With schools and businesses moving online in the wake of the coronavirus pandemic, internet access is more essential than ever—but millions of Americans lack broadband at home. Libraries, which have long worked to bridge the digital divide for all, have found creative ways to keep their communities connected even after closing their doors to the public, including sending bookmobiles equipped with Wi-Fi hotspots out into their community. These hotspots allow locals to utilize much-needed internet access while maintaining social distancing.
Virginia’s Williamsburg Regional Library has been parking their bookmobile outside schools, grocery stores, and community centers so that locals can connect to their Wi-Fi hotspots from their cars. Anyone can connect to their wireless network for free from up to 30 feet away. “We really feel like Wi-Fi access is an essential service, especially now, because people are trying to access some of the online resources that are available to them,” Sandy Tower, the Williamsburg Regional Library's Assistant Library Director, told WTKR. “Our school division estimates that 10 to 15 percent of their students do not have reliable internet access at home.”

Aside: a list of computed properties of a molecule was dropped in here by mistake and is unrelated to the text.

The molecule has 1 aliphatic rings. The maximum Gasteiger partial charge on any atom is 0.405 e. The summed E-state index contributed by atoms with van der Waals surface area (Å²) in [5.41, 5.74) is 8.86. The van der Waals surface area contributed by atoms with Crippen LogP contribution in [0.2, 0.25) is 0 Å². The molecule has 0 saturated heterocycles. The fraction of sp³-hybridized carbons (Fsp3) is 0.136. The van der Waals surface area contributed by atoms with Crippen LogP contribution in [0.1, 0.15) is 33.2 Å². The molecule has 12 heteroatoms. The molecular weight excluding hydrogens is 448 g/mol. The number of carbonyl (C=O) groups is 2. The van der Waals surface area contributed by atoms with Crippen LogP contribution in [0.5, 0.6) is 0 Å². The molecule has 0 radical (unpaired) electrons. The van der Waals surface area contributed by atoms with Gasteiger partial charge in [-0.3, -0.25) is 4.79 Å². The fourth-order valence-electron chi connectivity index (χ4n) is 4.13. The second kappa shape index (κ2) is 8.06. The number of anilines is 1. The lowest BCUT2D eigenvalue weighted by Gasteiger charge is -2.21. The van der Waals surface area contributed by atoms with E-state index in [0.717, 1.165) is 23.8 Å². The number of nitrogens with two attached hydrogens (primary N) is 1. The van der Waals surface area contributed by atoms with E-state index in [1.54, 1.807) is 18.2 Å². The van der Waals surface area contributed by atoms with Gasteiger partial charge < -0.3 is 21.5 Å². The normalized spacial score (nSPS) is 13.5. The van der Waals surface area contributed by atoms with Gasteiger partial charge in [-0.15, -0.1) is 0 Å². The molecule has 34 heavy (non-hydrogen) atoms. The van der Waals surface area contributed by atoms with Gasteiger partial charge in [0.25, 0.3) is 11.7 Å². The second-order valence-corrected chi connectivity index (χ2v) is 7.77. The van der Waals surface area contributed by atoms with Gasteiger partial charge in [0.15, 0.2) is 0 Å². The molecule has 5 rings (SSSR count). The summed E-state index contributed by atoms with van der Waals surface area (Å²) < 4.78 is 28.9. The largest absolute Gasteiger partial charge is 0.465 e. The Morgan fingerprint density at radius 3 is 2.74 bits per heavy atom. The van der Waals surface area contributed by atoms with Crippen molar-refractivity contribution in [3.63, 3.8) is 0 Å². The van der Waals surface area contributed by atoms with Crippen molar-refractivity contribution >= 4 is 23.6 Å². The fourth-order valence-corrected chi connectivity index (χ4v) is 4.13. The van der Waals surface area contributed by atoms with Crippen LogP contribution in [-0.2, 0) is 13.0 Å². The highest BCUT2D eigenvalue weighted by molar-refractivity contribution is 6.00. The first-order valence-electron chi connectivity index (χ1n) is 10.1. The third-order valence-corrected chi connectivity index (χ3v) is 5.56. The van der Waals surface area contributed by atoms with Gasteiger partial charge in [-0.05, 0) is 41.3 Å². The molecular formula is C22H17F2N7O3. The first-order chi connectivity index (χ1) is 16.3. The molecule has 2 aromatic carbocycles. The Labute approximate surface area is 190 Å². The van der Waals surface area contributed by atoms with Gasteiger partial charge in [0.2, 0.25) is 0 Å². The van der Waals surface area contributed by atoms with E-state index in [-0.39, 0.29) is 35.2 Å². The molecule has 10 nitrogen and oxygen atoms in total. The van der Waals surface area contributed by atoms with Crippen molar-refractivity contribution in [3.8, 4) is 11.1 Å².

The Topeka and Shawnee County Public Library has also repurposed bookmobiles as Wi-Fi hotspots, stationing them at a local mobile home park as well as a correctional facility. “One issue that has become apparent in light of our current circumstances is the lack of fast and affordable community broadband,” the library's CEO Gina Millsap said in a news release. “These days having internet access is as important as electricity and other utilities and with so many students and parents working from home, the library is making this need a priority.”
Pottsboro Area Library in Texas has placed a trailer with a Wi-Fi hotspot in the parking lot of a local hotel through a partnership with Gigabit Libraries and the Information Technology Disaster Resource Center. The hotel is outside Pottsboro city limits, and many of the residents living in apartments nearby lack home internet access, either for economic reasons or due to a lack of broadband infrastructure. “Lack of access to broadband in rural communities has become impossible to ignore since sheltering in place started. Even those of us who had acceptable internet previously, find it slowed to a crawl now that so many people are home using it,” Dianne Connery, Pottsboro Area Library Director, told I Love Libraries. “The challenge of transitioning to distance learning will be helped tremendously by this service.”
April 22 is National Bookmobile Day, which is part of National Library Week. Visit the National Library Week webpage to learn how to participate.